Photo (right): One of two light filled atrium's at the Yale Center for British Art.
Beineke Rare Book and Manuscript Library, designed by Gordon Bunshaft of SOM and completed in 1963,  is a must see when visiting Yale. It is advised to check the website as the building is scheduled for major mechanical upgrades which will make the building inaccessible to the public. The austere granite and marble facades are Vierendeel trusses that rest on small pylons near the building’s corners. The inside is a sheer delight – sunlight works its way through the marble to illuminate the interior. A Miesian glass box at the building’s center displays several levels of rare books for all to see. One can get close enough to read some of the bindings. A temple to the written and illuminated volume.
Photo (right): The luminous interior of the Beinecke Library. Credit: Matthew Carbone. 
The highlight of our visit – and perhaps a wonderful destination to consider during the hockey season – was a tour of David S. Ingalls Rink, affectionately known as the Yale Whale. Designed by Eero Saarinen and completed in 1958 with the assistance of a young crew of architects including Kevin Roche and Cesar Pelli, this revolutionary building was Yale’s entry point into modernism with the blessing of then president A. Whitney Griswold. Fast forward a half a century and Saarinen’s successor firm, Kevin Roche John Dinkeloo and Associates would lead the restoration and design of perhaps the most modest and effective addition ever added to a Modern building.

We were warmly greeted by Wes Kavanagh, Principal, KRJDA, Natalia Valencia, formerly with KRJDA and now with Goldstein, Hill & West Architects, LLP and finally, Wayne Dean, Senior Associate Athletics Director for Rink Operations/Sports and introduced as the client. Our tour was literally a top-to-bottom, not page unturned look at the problems and incredible solutions to the landmark’s aging and growing pains. Kavanagh and Valencia spoke of their roles in gathering information – looking backward in order to move forward on restoration and designing an addition that would give women their first discreet locker room, an advanced training center and space for youth hockey clubs to meet, conveniently located under the footprint of the original parking lot. They also spoke of the importance of making upgrades to make the building ADA compliant, repair spalling concrete on the exterior and replicating the texture and pattern of the original formwork including reproducing the nail holes, replacing the roof membrane and adding a layer of insulation so as to not be detectable. Kavanagh underscored the Yale Community’s love for the building and its traditions. Any new intervention would be minimal at most while maintaining the character of the building with respect to use and aesthetics. Wayne Dean’s history with and affection for the building stretches back several decades and his eagerness to share with us the original building’s flaws and the solutions he was able to work through with KRJDA was incredible to witness – an seemingly near-perfect rapport between client and architect. After walking on the rink, inspecting the Zamboni, standing in the press box and visiting virtually every support space imaginable, Dean Wayne proudly showed us the 2012-2013 National Championship trophy (their first ever!) – the truest expression of what all of this building and its contents are made to support – New Haven Hockey at its best.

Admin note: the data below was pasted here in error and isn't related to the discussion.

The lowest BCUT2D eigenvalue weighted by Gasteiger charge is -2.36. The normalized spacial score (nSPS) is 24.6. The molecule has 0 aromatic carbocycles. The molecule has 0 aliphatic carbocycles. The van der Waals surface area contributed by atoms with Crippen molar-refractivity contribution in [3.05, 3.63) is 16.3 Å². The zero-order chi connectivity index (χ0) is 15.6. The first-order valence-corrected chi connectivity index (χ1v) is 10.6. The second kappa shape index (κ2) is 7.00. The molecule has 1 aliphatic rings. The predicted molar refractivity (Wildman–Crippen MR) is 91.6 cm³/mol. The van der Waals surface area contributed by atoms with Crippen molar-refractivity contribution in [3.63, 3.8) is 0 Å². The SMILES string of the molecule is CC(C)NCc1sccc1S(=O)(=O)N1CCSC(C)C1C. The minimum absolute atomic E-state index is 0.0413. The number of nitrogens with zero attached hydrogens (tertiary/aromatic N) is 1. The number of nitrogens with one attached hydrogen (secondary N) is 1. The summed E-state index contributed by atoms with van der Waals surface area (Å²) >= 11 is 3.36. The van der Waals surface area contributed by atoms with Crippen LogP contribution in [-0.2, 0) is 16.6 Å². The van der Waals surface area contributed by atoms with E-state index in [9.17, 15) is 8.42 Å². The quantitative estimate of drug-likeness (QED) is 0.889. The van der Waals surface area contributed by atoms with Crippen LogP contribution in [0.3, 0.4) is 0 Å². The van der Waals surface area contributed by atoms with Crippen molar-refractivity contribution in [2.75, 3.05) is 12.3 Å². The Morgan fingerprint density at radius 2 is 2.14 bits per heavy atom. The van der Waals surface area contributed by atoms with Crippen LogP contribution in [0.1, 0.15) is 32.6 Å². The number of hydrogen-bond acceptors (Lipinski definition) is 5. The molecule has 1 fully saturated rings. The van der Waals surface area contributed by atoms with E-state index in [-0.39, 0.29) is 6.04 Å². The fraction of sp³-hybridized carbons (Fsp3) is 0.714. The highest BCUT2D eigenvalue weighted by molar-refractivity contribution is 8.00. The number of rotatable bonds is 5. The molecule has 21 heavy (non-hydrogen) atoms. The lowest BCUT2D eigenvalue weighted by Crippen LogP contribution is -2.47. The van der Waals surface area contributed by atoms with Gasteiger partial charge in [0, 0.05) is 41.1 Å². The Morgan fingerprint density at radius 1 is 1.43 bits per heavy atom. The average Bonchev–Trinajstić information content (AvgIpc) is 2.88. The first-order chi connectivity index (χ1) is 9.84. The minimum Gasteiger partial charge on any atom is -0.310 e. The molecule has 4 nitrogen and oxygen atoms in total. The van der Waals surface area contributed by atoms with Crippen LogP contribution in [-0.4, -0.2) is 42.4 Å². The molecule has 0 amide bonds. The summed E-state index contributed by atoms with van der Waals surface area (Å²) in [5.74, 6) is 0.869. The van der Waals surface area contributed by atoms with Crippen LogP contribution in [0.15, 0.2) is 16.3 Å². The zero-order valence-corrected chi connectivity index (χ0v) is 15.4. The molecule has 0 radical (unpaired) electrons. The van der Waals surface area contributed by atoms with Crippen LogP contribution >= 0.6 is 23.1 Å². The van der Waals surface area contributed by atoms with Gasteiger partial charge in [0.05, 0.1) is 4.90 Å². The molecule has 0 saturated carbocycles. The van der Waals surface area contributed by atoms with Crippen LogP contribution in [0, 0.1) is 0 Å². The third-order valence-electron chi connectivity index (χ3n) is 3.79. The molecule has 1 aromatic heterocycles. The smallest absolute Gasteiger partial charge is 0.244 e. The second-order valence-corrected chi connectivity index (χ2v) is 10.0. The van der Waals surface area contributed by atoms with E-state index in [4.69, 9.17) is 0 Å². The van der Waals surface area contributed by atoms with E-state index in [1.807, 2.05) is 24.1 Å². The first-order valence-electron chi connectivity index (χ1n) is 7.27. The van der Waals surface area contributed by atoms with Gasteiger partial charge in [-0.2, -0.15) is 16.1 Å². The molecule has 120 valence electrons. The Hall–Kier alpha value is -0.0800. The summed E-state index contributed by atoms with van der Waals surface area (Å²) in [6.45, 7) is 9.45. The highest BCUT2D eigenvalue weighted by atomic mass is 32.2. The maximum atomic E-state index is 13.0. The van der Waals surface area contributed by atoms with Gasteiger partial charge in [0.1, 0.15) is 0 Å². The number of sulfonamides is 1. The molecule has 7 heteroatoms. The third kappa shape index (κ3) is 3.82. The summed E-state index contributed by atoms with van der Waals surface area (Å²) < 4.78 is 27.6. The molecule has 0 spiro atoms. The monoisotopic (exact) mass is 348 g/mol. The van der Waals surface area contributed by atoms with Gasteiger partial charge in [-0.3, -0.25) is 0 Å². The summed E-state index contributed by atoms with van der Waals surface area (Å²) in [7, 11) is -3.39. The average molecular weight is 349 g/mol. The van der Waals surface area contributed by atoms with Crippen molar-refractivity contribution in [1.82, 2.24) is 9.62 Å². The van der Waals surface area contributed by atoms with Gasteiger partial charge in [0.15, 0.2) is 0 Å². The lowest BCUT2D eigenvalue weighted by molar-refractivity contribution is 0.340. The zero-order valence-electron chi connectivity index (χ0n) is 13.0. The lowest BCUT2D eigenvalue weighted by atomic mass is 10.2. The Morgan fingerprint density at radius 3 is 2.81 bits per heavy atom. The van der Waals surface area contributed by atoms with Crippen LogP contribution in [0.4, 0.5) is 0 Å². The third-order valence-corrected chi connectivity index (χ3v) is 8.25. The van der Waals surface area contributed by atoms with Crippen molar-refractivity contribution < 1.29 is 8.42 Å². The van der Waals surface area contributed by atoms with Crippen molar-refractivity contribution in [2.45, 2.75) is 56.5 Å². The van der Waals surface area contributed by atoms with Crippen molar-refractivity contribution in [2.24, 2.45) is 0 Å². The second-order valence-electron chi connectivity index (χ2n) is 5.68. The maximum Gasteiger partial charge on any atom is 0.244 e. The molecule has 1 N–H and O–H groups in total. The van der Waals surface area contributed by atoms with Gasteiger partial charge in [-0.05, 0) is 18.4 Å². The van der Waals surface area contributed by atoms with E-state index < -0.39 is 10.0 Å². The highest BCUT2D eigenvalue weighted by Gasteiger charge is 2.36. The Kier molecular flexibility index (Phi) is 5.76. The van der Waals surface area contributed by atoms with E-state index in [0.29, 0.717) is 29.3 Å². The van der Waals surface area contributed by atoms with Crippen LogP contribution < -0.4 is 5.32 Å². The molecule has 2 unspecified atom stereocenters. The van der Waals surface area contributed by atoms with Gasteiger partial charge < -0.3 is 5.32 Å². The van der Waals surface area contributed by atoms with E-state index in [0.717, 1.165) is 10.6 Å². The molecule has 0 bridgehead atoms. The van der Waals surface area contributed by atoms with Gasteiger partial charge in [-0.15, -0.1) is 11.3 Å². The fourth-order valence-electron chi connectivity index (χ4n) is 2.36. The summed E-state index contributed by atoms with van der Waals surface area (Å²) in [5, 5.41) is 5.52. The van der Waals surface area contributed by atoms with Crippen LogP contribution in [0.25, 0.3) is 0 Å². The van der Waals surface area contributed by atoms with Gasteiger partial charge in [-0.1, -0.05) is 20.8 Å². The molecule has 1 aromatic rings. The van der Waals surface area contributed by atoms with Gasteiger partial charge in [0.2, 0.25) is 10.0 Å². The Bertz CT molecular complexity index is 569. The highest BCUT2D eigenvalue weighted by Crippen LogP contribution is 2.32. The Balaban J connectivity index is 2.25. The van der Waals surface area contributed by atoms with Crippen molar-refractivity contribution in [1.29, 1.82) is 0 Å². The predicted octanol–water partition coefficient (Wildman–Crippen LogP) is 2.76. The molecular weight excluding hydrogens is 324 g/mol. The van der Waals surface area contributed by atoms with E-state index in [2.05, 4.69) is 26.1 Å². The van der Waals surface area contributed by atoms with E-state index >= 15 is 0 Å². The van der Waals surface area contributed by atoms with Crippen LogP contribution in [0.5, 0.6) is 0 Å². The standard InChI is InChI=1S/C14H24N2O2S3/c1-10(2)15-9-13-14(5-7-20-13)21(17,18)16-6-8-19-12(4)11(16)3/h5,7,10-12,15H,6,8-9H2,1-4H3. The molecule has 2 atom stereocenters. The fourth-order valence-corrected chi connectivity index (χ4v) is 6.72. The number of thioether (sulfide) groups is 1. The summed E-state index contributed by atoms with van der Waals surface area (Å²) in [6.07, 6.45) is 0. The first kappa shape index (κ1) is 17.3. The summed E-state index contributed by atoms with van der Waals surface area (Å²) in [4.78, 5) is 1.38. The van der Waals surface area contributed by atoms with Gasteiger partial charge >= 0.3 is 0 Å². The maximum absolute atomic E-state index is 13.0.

We finished the day off by treating our guests to another New Haven best – its pizza.  We took up two long tables at BAR on Crown Street and feasted on some terrific pizza – we recommend the mashed potato variety, local beer and a scrumptious salad. Those in the know have their favorite Wooster Square pizza place, but rest assured, most if not all pizza in New Haven is exceptional – much like its architecture. 
Liz and Tim and all of our guests would like to thank Wes Kavanagh, Natalia Valencia, Wayne Dean, Anita Buckmaster and everyone at KRJDA for helping us pull together such a memorable day and tour.

Tim Hayduk received a BArch from Pratt Institute and has worked for several cultural institutions in the city developing educational programs and tours. He is currently the Lead design Educator at the Center for Architecture Foundation and is a member of Docomomo US and other groups concerned with preserving our modern heritage.

Liz Waytkus is the Executive Director of Docomomo US and received an MS in Historic Preservation from Pratt Institute and previously worked in the non-profit cultural and educational fields for more than a decade.